This statement can be used with any interactive tool, such as SQL*Plus or Enterprise Manager.
When using an interactive tool, a single slash (/) on the last line is necessary to activate the 0) DECLARE sal_diff number; BEGIN sal_diff := :- :old.sal; dbms_output.put('Old salary: '
CREATE TABLE folders ( id NUMBER NOT NULL, name VARCHAR2(100) NOT NULL, bytes NUMBER DEFAULT 0 NOT NULL, parent Id NUMBER, CONSTRAINT pk_folders PRIMARY KEY (id), CONSTRAINT fk_folders_parent FOREIGN KEY(parent Id) REFERENCES folders(id) ); CREATE TABLE files ( id NUMBER NOT NULL, name VARCHAR2(100) NOT NULL, bytes NUMBER DEFAULT 0 NOT NULL, folder Id NUMBER NOT NULL, CONSTRAINT fk_folders FOREIGN KEY (folder Id) REFERENCES folders(id) ); There are also row triggers on the files table to update the bytes column of the folder when a row in files is inserted, deleted, or updated.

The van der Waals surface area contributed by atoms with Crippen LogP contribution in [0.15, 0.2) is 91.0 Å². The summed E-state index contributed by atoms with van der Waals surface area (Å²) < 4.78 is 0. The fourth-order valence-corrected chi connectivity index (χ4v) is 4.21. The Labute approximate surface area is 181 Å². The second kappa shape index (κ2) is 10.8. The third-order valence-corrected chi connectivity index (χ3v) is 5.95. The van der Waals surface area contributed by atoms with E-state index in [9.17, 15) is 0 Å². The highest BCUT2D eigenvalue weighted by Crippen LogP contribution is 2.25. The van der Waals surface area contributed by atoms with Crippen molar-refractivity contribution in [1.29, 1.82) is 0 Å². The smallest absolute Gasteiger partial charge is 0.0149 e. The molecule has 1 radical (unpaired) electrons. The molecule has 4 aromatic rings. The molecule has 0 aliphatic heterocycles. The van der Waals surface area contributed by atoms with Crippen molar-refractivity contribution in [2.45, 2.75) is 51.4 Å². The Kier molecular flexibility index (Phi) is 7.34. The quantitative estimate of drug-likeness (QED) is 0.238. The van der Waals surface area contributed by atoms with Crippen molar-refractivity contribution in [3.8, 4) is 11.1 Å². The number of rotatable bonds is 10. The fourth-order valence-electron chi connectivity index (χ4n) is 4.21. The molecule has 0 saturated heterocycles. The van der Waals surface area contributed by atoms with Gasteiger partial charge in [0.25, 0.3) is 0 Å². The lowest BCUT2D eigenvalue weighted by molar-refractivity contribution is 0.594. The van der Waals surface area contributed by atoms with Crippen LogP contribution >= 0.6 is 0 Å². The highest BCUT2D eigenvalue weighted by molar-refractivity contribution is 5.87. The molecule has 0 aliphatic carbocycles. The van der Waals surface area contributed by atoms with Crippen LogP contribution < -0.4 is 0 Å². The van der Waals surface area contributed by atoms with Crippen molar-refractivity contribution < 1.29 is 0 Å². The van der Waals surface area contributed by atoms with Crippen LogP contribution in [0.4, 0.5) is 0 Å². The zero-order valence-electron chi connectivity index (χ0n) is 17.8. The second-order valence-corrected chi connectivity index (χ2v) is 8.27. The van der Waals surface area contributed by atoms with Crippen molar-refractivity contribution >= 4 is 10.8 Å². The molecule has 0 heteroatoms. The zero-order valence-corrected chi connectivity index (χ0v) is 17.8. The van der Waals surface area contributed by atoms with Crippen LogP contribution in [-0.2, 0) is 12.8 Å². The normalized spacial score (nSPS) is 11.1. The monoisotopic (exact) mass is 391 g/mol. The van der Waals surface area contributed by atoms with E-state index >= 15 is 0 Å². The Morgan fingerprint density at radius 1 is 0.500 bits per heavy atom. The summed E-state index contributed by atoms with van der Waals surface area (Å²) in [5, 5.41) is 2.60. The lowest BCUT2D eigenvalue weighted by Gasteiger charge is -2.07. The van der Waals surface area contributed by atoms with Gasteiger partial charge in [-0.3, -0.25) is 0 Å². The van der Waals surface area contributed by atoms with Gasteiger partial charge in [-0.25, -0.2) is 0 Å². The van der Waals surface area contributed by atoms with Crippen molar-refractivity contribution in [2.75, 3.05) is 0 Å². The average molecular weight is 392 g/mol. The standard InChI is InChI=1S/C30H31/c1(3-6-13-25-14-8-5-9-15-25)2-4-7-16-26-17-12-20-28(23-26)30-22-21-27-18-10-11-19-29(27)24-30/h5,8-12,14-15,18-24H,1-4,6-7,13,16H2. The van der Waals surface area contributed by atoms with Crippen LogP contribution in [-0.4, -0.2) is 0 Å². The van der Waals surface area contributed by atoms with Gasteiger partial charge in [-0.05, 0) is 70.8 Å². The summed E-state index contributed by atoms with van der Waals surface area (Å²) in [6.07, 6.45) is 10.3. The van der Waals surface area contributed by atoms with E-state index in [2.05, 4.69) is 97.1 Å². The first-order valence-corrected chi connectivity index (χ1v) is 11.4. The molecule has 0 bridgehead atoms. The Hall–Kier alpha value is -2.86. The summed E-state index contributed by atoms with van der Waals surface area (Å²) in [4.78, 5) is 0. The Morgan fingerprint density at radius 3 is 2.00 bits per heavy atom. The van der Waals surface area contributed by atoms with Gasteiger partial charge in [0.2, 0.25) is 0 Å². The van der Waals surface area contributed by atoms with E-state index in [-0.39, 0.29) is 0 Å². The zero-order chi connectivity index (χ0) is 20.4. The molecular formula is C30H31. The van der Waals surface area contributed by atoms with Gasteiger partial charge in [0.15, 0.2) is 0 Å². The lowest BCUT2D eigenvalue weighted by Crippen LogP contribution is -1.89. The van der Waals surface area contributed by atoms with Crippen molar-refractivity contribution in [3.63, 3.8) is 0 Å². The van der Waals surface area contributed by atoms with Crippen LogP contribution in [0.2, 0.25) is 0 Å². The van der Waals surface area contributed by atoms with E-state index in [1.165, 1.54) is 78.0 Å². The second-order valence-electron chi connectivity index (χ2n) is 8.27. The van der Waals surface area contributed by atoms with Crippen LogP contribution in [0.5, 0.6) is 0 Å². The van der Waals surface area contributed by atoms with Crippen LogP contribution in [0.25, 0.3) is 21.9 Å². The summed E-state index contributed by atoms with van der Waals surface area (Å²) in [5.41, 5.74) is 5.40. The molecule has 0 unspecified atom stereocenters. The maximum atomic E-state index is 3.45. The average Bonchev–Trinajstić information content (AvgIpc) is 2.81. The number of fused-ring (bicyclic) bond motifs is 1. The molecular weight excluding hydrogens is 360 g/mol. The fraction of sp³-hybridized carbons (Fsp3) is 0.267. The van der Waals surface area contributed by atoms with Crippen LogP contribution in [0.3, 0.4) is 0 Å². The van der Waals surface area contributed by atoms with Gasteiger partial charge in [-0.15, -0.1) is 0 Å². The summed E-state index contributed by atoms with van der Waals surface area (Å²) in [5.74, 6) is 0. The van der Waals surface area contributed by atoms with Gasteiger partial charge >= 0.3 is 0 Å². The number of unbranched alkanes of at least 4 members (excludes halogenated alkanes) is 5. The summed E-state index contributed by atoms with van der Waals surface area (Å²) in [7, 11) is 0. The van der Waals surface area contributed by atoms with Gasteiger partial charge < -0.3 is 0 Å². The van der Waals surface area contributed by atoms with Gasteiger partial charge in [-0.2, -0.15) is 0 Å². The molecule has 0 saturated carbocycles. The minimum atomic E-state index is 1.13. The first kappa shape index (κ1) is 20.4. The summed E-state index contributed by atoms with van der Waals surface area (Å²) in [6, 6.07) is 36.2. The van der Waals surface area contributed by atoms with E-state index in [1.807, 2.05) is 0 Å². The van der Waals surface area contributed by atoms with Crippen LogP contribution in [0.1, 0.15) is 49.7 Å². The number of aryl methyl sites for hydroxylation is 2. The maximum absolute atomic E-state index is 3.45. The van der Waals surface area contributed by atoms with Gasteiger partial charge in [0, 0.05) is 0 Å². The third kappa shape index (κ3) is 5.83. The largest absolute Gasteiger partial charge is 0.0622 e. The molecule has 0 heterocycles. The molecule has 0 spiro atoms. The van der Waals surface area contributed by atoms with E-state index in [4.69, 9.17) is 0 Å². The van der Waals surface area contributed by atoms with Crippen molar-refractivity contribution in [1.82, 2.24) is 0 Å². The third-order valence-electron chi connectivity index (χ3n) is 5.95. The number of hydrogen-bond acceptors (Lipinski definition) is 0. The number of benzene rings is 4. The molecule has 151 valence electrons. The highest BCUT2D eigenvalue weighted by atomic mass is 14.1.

It does not "see" the new record because the record has not been committed so the update comes back with 0 rows updated.
It might be better include the logic in the trigger itself.
(If I got this wrong and your question is indeed about Oracle database, please edit your question to remove the My SQL tag and put the Oracle tag back in.)The idea of trigger is not to do an additional update of the table but to adjust the values so that we do additional things with one UPDATE. Do you really need to increment C2 column of all rows when C1 of one row becomes 0?
I am trying to implement a type 2 slowly changing dimension in a PG data warehouse using a trigger function.